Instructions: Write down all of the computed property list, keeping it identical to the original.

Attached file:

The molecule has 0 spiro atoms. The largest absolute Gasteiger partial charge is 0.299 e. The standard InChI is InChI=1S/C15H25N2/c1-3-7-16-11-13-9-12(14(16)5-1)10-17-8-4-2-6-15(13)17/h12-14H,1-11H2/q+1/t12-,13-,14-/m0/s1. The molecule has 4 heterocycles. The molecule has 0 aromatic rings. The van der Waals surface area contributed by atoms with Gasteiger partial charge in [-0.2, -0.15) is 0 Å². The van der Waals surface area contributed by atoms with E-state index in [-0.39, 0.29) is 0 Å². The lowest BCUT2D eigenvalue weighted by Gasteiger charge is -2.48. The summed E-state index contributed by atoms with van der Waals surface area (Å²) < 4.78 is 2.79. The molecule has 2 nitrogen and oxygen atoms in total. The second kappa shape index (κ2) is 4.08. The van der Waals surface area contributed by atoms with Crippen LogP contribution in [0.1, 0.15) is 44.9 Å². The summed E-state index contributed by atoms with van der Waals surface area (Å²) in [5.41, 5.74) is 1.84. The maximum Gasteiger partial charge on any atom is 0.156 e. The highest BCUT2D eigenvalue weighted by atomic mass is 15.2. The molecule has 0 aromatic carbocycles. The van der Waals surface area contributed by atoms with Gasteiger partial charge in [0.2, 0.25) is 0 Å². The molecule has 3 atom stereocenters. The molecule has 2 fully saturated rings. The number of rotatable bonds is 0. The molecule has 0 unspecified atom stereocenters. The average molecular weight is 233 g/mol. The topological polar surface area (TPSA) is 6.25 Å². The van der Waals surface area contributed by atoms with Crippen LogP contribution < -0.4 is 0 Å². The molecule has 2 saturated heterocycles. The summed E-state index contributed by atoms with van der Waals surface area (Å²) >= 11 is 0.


The molecule has 0 spiro atoms. The largest absolute Gasteiger partial charge is 0.299 e. The standard InChI is InChI=1S/C15H25N2/c1-3-7-16-11-13-9-12(14(16)5-1)10-17-8-4-2-6-15(13)17/h12-14H,1-11H2/q+1/t12-,13-,14-/m0/s1. The molecule has 4 heterocycles. The molecule has 0 aromatic rings. The van der Waals surface area contributed by atoms with Gasteiger partial charge in [-0.2, -0.15) is 0 Å². The van der Waals surface area contributed by atoms with E-state index in [-0.39, 0.29) is 0 Å². The lowest BCUT2D eigenvalue weighted by Gasteiger charge is -2.48. The summed E-state index contributed by atoms with van der Waals surface area (Å²) < 4.78 is 2.79. The molecule has 2 nitrogen and oxygen atoms in total. The second kappa shape index (κ2) is 4.08. The van der Waals surface area contributed by atoms with Crippen LogP contribution in [0.1, 0.15) is 44.9 Å². The summed E-state index contributed by atoms with van der Waals surface area (Å²) in [5.41, 5.74) is 1.84. The maximum Gasteiger partial charge on any atom is 0.156 e. The highest BCUT2D eigenvalue weighted by atomic mass is 15.2. The molecule has 0 aromatic carbocycles. The van der Waals surface area contributed by atoms with Gasteiger partial charge in [0.2, 0.25) is 0 Å². The molecule has 3 atom stereocenters. The molecule has 2 fully saturated rings. The number of rotatable bonds is 0. The molecule has 0 unspecified atom stereocenters. The average molecular weight is 233 g/mol. The topological polar surface area (TPSA) is 6.25 Å². The van der Waals surface area contributed by atoms with Crippen LogP contribution < -0.4 is 0 Å². The molecule has 2 saturated heterocycles. The summed E-state index contributed by atoms with van der Waals surface area (Å²) >= 11 is 0.